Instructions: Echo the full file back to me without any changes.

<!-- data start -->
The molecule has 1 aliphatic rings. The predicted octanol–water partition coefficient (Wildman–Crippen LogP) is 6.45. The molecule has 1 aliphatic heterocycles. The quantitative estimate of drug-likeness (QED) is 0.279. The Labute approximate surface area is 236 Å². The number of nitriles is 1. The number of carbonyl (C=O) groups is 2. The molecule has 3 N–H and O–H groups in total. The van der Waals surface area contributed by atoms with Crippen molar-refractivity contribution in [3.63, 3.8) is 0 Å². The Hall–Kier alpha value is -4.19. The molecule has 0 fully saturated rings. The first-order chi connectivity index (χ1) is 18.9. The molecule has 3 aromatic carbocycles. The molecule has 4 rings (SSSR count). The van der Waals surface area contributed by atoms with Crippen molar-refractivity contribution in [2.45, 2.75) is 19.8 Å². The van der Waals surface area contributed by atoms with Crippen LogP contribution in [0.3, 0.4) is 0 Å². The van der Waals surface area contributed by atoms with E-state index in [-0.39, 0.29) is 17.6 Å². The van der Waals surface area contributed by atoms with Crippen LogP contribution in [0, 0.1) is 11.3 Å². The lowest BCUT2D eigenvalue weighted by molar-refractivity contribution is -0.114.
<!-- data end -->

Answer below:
The molecule has 1 aliphatic rings. The predicted octanol–water partition coefficient (Wildman–Crippen LogP) is 6.45. The molecule has 1 aliphatic heterocycles. The quantitative estimate of drug-likeness (QED) is 0.279. The Labute approximate surface area is 236 Å². The number of nitriles is 1. The number of carbonyl (C=O) groups is 2. The molecule has 3 N–H and O–H groups in total. The van der Waals surface area contributed by atoms with Crippen molar-refractivity contribution in [3.63, 3.8) is 0 Å². The Hall–Kier alpha value is -4.19. The molecule has 0 fully saturated rings. The first-order chi connectivity index (χ1) is 18.9. The molecule has 3 aromatic carbocycles. The molecule has 4 rings (SSSR count). The van der Waals surface area contributed by atoms with Crippen molar-refractivity contribution in [2.45, 2.75) is 19.8 Å². The van der Waals surface area contributed by atoms with Crippen LogP contribution in [0.3, 0.4) is 0 Å². The van der Waals surface area contributed by atoms with E-state index in [-0.39, 0.29) is 17.6 Å². The van der Waals surface area contributed by atoms with Crippen LogP contribution in [0, 0.1) is 11.3 Å². The lowest BCUT2D eigenvalue weighted by molar-refractivity contribution is -0.114.